Oh crap. I saw the M on the hops and threw them in there. But it wasn’t Magnum… it was Mosaic! Well, there goes my aroma addition, and really my whole hop schedule. I wasn’t then going to add Magnum and the rest of the hops. So instead, I slightly improvised and used the hop schedule below (based on what I had available):

– .8 oz. Mosaic at 60 mins
– 1 oz. Simcoe at 5 mins
– .5 oz. Amarillo at 0 mins
– 1 oz. Citra at 0 mins

As you can see, it’s a much different schedule than what I planned. But what’s that old saying? Oh yeah.. Don’t worry. Relax, and have a homebrew! (Or something like that..) Here’s to another 5 gal. of mystery beer! Cheers!
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Today’s brew: Everyone’s favorite, THE American IPA. Like much of the world, my mainstay is the American IPA. I love most styles, but I tend to favor the Fresh Squeezed (Deschutes), Deep Ellum IPA (Deep Ellum Brewing), and million other IPAs on the market. I figured most of my non-American Lager fans do too, so why not get a decent and consistent recipe down.
My working layout (My morning IPA not pictured).

My working layout (My morning IPA not pictured). New school on the left (Beersmith.com), old school on the right (Notebook)

Here’s what was supposed to happen:

American IPA Recipe – 5.00 gal Batch (Based on Brewing Classic Styles Recipe)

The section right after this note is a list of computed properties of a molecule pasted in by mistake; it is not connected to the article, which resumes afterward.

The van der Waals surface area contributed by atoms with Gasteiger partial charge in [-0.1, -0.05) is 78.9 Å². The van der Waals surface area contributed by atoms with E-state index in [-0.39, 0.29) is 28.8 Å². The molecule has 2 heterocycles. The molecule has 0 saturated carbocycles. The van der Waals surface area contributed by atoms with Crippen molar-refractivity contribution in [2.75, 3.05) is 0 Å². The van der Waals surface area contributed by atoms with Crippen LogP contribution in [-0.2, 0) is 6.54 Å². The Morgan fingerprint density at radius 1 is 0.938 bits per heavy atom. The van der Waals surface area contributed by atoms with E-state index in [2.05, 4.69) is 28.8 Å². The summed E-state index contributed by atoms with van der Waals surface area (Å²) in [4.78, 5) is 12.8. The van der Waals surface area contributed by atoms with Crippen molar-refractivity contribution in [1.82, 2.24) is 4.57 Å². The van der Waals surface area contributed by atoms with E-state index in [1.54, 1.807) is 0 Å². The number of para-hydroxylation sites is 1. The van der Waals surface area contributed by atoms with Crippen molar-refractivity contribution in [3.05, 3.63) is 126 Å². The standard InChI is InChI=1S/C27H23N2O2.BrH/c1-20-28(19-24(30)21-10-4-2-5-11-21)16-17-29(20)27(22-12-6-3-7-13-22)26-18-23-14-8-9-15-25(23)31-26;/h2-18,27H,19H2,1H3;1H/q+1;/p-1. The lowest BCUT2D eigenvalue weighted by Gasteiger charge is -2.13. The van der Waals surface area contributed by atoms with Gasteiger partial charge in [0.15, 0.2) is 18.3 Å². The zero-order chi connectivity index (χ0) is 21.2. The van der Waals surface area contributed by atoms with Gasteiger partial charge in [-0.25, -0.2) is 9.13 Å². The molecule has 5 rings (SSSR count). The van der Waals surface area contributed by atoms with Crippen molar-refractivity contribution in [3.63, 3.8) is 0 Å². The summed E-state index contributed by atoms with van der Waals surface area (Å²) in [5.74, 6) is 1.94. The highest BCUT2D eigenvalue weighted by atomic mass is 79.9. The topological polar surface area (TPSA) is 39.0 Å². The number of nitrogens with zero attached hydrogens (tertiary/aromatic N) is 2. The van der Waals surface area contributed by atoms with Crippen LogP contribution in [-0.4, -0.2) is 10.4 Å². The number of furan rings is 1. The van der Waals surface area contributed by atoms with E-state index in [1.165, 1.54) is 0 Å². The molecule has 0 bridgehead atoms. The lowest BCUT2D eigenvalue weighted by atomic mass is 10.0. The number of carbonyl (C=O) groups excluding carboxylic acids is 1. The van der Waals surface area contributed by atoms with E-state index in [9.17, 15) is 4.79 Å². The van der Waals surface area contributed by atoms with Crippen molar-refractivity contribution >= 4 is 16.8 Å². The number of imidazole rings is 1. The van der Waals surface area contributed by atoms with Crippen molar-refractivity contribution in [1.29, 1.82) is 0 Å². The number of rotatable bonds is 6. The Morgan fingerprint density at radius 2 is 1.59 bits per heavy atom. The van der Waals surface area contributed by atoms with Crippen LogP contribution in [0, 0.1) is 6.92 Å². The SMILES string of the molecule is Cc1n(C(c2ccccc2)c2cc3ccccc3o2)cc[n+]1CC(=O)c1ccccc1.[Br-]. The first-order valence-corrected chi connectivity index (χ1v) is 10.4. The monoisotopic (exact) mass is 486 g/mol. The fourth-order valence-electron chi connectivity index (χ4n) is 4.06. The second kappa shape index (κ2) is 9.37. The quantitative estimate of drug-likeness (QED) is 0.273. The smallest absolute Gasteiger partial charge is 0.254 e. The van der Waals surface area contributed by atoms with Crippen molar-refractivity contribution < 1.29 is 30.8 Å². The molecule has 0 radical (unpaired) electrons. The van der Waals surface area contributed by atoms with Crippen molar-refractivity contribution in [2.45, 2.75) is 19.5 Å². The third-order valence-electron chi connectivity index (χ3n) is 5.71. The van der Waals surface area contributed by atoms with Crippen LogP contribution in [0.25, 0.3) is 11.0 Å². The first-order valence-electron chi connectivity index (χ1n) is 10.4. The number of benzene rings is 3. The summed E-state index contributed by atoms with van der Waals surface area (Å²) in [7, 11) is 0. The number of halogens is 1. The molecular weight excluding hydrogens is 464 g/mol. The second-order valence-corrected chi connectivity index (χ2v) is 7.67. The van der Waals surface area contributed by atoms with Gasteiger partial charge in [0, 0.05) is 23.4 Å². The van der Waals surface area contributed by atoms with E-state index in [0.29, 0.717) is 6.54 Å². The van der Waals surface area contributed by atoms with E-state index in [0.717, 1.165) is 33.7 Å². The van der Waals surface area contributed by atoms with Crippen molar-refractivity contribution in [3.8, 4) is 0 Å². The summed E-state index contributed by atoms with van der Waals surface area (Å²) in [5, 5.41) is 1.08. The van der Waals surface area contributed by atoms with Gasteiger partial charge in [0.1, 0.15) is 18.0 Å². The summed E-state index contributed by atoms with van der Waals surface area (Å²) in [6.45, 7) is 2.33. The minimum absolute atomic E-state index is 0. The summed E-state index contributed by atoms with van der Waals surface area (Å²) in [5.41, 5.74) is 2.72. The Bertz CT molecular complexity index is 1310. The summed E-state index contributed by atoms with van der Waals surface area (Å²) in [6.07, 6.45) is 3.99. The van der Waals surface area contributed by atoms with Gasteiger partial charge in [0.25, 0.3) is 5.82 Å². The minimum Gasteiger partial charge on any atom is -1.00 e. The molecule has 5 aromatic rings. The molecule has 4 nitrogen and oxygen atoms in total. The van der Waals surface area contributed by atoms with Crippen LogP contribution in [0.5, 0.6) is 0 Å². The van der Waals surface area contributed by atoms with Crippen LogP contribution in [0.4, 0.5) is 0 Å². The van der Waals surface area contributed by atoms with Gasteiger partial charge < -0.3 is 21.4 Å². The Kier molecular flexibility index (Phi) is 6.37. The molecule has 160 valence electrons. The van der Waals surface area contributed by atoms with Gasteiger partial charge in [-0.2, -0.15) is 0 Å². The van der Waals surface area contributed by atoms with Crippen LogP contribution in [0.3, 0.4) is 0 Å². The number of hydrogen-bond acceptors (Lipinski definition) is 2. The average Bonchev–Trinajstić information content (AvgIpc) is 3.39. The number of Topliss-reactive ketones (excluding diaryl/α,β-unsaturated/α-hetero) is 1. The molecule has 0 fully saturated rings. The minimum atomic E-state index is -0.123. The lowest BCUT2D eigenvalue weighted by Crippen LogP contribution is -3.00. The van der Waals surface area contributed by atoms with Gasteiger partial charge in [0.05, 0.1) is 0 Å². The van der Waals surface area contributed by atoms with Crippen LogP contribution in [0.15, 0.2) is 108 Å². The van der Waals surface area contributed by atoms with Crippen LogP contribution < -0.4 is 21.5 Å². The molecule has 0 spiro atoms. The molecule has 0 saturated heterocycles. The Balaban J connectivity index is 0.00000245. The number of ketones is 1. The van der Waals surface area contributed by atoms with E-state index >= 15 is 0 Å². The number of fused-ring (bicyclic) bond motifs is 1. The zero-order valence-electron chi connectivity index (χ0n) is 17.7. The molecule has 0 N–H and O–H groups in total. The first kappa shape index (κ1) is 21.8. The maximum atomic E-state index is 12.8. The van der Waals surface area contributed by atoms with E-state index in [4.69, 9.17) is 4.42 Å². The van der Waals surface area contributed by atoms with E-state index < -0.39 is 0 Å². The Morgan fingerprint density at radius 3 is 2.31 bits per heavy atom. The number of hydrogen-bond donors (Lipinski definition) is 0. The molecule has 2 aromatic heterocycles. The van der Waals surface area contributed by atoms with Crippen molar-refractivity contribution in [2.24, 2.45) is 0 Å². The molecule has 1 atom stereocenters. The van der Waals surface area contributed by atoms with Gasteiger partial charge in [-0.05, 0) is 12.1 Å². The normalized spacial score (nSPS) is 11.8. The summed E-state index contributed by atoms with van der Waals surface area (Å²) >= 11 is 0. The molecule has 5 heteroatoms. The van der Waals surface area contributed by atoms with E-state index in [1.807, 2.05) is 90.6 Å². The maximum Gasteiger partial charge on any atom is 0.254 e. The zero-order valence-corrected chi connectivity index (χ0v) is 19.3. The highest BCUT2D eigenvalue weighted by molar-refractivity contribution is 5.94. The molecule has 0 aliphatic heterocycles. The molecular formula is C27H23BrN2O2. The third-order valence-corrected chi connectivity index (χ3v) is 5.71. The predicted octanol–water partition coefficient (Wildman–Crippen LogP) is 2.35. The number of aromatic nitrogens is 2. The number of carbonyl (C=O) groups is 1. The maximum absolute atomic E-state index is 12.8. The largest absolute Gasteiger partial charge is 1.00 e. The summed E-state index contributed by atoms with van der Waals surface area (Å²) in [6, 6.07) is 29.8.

• 12 lbs, 12 oz. US 2 Row
  • 12 oz. Munich
  • 1lbs. Crystal 20°L
  • 4 oz.Crystal 40°L
  • 1 oz. Magnum at 60 mins
  • 1 oz. Centennial at 10 mins
  • 1 oz. Simcoe at 5 mins
  • 1 oz. Amarillo at 0 mins
  • Fermentis SafAle US-05
  • Single Infusion Mash at 152 F for 60 mins

According to BeerSmith (for my equipment profile):

  • OG: 1.069
  • FG: 1.015
  • ABV: 7.18%
  • 62.8 IBUs
Here’s what really happened: 

The brew day actually went fairly smoothly. I stayed on course with my intended recipe. My issues with the brew day took place pre-boil. The grain bill of almost 15 lbs. made my poor little 5-gallon mash tun work far harder than it should’ve. The mash was extremely thick, but I used a BIAB mesh bag as a false bottom over my bazooka screen. Multiple sparges were needed, but no stuck mash here! Since I can’t measure the exact volume of my wort, I can’t determine an accurate efficiency %. But that is one thing to plan for as I nail down my processes.

Not only was my mash thick, but I also had issues with my mash temperature. The plan was to dough in around 165°F, but by the time the entire grain bill was stirred in, I was mashing at the low end of the Beta-Amylase range of around 140°F. I hope the beer doesn’t turn out as dry and light as the numbers make it out to be.

 

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Photo courtesy: BJCP.org
BJCP Guideline 21A – American IPA (2015):

Overall Impression: A decidedly hoppy and bitter, moderately strong American pale ale, showcasing modern American or New World hop varieties. The balance is hopforward, with a clean fermentation profile, dryish finish, and clean, supporting malt allowing a creative range of hop character to shine through.

Commercial Examples: Alpine Duet, Bell’s Two-Hearted Ale, Fat Heads Head Hunter IPA, Firestone Walker Union Jack, Lagunitas IPA, Russian River Blind Pig IPA, Stone IPA

On a separate note, you can now find me as a contributor on SommBeer.com. Check out my posts along with a variety of others written by an awesome SommBeer.com team!